What causes PCDH19-epilepsy?
This honours projects seeks to develop a stronger understanding of the pathological mechanism of PCDH19-girls clustering epilepsy.
Mutations in the X-linked PCDH19 gene are a leading cause of genetic epilepsy. PCDH19-Girls Clustering Epilepsy (PCDH19- GCE) has a unique form of X-linked inheritance as carrier (heterozygous) females are affected while carrier (hemizygous) males are not.
Affected girls suffer from seizures of variable severity and some also have intellectual disability and/or autism. PCDH19 is a transmembrane protein that enables cells to ‘stick together’ during brain development.
Using CRISPR mouse models, we have recently shown that PCDH19 heterozygous female mice have elevated brain activity and that the neurons cluster abnormally during development.
The aim of this project is understand how PCDH19 mutations cause epilepsy at the cellular and molecular level. We will firstly use fluorescence immunodetection methods to identify the neural subtypes that express PCDH19.
Using conditional mouse models and cutting-edge in utero electroporation, we will delete PCDH19 from specific neuronal cells and assess the impact on brain activity and development. Primary neuronal cultures of normal and mutant cells will also be used to determine PCDH19 function in synapse formation and neuronal activity.
Research techniques include mouse handling, PCR, cell culture, histology and immunofluorescence.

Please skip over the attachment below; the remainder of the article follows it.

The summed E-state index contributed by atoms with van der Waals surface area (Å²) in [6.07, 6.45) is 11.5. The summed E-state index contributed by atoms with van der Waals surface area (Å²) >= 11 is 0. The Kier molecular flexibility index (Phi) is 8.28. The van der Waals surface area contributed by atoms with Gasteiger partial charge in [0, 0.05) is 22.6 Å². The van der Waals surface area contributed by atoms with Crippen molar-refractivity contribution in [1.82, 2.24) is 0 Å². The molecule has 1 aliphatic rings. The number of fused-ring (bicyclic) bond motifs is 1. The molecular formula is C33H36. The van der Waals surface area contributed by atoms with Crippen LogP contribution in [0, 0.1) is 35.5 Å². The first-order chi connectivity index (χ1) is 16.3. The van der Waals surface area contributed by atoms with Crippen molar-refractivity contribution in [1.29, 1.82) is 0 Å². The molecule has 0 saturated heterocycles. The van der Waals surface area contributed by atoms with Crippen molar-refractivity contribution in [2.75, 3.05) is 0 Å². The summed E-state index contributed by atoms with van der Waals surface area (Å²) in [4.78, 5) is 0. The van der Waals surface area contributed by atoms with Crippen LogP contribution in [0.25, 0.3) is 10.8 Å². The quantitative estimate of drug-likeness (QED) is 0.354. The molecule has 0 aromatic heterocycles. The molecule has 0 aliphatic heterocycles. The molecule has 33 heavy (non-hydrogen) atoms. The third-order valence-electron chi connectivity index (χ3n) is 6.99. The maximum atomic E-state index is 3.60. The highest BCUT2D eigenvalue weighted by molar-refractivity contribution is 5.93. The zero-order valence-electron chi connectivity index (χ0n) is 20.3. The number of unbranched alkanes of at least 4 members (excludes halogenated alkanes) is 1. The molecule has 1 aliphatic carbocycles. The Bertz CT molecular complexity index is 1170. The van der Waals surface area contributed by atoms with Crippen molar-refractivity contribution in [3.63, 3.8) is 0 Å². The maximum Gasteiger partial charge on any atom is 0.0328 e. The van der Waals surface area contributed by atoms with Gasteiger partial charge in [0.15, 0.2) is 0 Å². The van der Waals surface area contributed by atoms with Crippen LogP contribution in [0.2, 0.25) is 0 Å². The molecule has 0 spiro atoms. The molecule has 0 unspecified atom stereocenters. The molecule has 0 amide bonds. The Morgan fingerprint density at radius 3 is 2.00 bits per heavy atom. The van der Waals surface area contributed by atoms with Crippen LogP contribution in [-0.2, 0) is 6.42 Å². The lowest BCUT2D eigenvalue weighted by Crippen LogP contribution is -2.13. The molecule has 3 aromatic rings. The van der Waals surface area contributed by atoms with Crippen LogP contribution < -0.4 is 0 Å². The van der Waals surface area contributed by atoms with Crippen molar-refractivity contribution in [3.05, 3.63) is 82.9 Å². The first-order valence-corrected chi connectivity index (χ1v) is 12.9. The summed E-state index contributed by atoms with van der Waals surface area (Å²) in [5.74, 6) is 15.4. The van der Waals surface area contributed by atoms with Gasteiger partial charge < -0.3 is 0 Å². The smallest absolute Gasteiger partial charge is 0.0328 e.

Study genome editing
CRISPR genome editing technology is transforming medicine, biology and agriculture. CRISPR enables targeted genetic modification of virtually any species with unprecedented efficiency. Given its potential, CRISPR is envisioned to be a game changer for therapeutic development, particularly for incurable genetic diseases.
The Genome Editing Laboratory led by Professor Paul Thomas uses state-of-the-art molecular genetic approaches to develop CRISPR technology to enhance human health. Our CRISPR innovation includes the development of strategies to eliminate entire chromosomes that could potentially be deployed for treatment of aneuploidy diseases.
Our lab is expert in generating genetically modified mice using CRISPR to model human disease mutations with >60 mouse models to date. We are using these unique models to investigate the pathology of relatively common genetic diseases such as epilepsy and muscular dystrophy. We are also developing CRISPR genome editing approaches to cure genetic diseases by correcting disease-causing mutations in vivo.
Finally, we are leading the world in the development of CRISPR gene drives in mice. This powerful technology has enormous potential for controlling invasive mouse populations that spread (zoonotic) disease, cause species extinction and loss of agricultural productivity.